Black Gate Online, July 2013
Reviewed by Bob Blough
This issue of Black Gate is a very uneven one.
Jamie McEwen‘s novelette “Falling Castles” concerns Prince Tanek of Luria who defies his father to attack his enemy’s castle with stealth rather than the army-facing-army tactic on the honored field of battle. The stealth approach does not go as smoothly as hoped but in the end is successful. This story disappointed me greatly. The only word I have for it is pedestrian. It’s not wincingly bad, but there’s no spark to any part that kept it alive, not the prose, the characters, or the plot.
The next story, however, is the kind of story for which Black Gate was created. “The Highwater Harbor” by Aaron Bradford Starr is a superior fantasy about a roguish band of three – Gloren, a Gallery Hunter, Yr Neh, a talking cat of noble birth, and their chronicler Aven Penworthy. This novella contains evil magics, pirates, mysteries, secret keys and a plethora of other fun stuff all written in delicious prose that at times is truly humorous:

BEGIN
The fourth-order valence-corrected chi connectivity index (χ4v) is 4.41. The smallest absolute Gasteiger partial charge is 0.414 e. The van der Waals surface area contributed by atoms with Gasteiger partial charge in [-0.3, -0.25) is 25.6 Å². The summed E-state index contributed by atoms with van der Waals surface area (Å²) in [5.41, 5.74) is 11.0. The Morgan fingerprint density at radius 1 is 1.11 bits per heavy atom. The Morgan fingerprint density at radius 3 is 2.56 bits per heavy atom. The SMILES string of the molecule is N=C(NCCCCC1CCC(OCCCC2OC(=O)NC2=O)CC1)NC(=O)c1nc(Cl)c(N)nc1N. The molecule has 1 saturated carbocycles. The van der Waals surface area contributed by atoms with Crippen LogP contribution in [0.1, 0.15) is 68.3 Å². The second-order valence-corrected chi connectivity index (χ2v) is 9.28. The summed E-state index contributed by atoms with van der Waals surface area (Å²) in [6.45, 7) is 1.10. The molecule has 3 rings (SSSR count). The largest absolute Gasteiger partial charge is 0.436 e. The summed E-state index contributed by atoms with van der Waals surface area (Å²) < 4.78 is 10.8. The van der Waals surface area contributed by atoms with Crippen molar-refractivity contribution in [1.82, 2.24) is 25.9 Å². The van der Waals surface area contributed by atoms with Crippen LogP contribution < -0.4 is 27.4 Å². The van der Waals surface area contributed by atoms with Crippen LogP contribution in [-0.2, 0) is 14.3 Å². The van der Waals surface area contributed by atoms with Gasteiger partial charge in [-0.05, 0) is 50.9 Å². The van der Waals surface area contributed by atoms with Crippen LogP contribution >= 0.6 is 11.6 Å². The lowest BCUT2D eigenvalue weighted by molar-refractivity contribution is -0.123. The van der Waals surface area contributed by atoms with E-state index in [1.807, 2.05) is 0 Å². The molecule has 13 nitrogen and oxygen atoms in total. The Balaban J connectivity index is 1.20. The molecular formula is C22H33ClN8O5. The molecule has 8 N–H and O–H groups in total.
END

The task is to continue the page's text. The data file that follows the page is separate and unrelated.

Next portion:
“Yr Neh, visibly upset, explained that his calculations, based on historical records, indicated that the Island’s active cycle was due to restart in a year or so, but, given that the island had obviously started early this time around, full activity could, perhaps, occur on a timescale more closely resembling anybody’s guess at all.”
Oh, and did I mention volcanoes? This is the fourth story in an ongoing series and is complete in itself. It put me in mind of Fritz Leiber’s Fafhrd and Gray Mouser series of adventures. Each of their tales stood alone but left you wanting to see more. So did “The Highwater Harbor.” And I think that is the highest praise I can give the author. This is the real deal. Please enjoy it.